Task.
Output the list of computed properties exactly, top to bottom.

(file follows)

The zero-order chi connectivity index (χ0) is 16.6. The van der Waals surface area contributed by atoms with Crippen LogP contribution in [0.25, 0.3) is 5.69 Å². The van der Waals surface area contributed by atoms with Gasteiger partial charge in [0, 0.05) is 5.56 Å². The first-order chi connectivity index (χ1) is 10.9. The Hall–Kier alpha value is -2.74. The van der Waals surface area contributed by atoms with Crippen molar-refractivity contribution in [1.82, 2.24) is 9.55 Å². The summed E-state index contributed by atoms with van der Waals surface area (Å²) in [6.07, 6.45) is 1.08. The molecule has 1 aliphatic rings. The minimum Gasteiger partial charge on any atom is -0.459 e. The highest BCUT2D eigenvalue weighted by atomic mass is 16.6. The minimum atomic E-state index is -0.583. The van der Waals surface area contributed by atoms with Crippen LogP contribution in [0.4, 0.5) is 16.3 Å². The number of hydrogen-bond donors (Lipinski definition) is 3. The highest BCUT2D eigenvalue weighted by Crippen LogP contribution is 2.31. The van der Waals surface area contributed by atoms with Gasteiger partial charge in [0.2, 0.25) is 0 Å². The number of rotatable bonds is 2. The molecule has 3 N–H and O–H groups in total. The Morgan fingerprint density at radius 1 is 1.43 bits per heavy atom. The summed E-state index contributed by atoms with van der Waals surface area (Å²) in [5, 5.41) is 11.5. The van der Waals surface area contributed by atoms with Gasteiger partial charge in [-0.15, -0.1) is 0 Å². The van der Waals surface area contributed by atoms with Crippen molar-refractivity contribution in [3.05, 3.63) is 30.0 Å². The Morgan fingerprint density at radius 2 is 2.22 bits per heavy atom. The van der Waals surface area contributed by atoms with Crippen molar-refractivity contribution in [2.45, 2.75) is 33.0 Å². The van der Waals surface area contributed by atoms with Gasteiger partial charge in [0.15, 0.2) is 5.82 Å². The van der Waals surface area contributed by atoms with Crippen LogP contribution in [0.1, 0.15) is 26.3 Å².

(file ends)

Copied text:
The zero-order chi connectivity index (χ0) is 16.6. The van der Waals surface area contributed by atoms with Crippen LogP contribution in [0.25, 0.3) is 5.69 Å². The van der Waals surface area contributed by atoms with Gasteiger partial charge in [0, 0.05) is 5.56 Å². The first-order chi connectivity index (χ1) is 10.9. The Hall–Kier alpha value is -2.74. The van der Waals surface area contributed by atoms with Crippen molar-refractivity contribution in [1.82, 2.24) is 9.55 Å². The summed E-state index contributed by atoms with van der Waals surface area (Å²) in [6.07, 6.45) is 1.08. The molecule has 1 aliphatic rings. The minimum Gasteiger partial charge on any atom is -0.459 e. The highest BCUT2D eigenvalue weighted by atomic mass is 16.6. The minimum atomic E-state index is -0.583. The van der Waals surface area contributed by atoms with Crippen LogP contribution in [0.4, 0.5) is 16.3 Å². The number of hydrogen-bond donors (Lipinski definition) is 3. The highest BCUT2D eigenvalue weighted by Crippen LogP contribution is 2.31. The van der Waals surface area contributed by atoms with Gasteiger partial charge in [0.2, 0.25) is 0 Å². The number of rotatable bonds is 2. The molecule has 3 N–H and O–H groups in total. The Morgan fingerprint density at radius 1 is 1.43 bits per heavy atom. The summed E-state index contributed by atoms with van der Waals surface area (Å²) in [5, 5.41) is 11.5. The van der Waals surface area contributed by atoms with Gasteiger partial charge in [-0.15, -0.1) is 0 Å². The van der Waals surface area contributed by atoms with Crippen molar-refractivity contribution in [3.05, 3.63) is 30.0 Å². The Morgan fingerprint density at radius 2 is 2.22 bits per heavy atom. The van der Waals surface area contributed by atoms with Crippen molar-refractivity contribution in [2.45, 2.75) is 33.0 Å². The van der Waals surface area contributed by atoms with Gasteiger partial charge in [0.15, 0.2) is 5.82 Å². The van der Waals surface area contributed by atoms with Crippen LogP contribution in [0.1, 0.15) is 26.3 Å².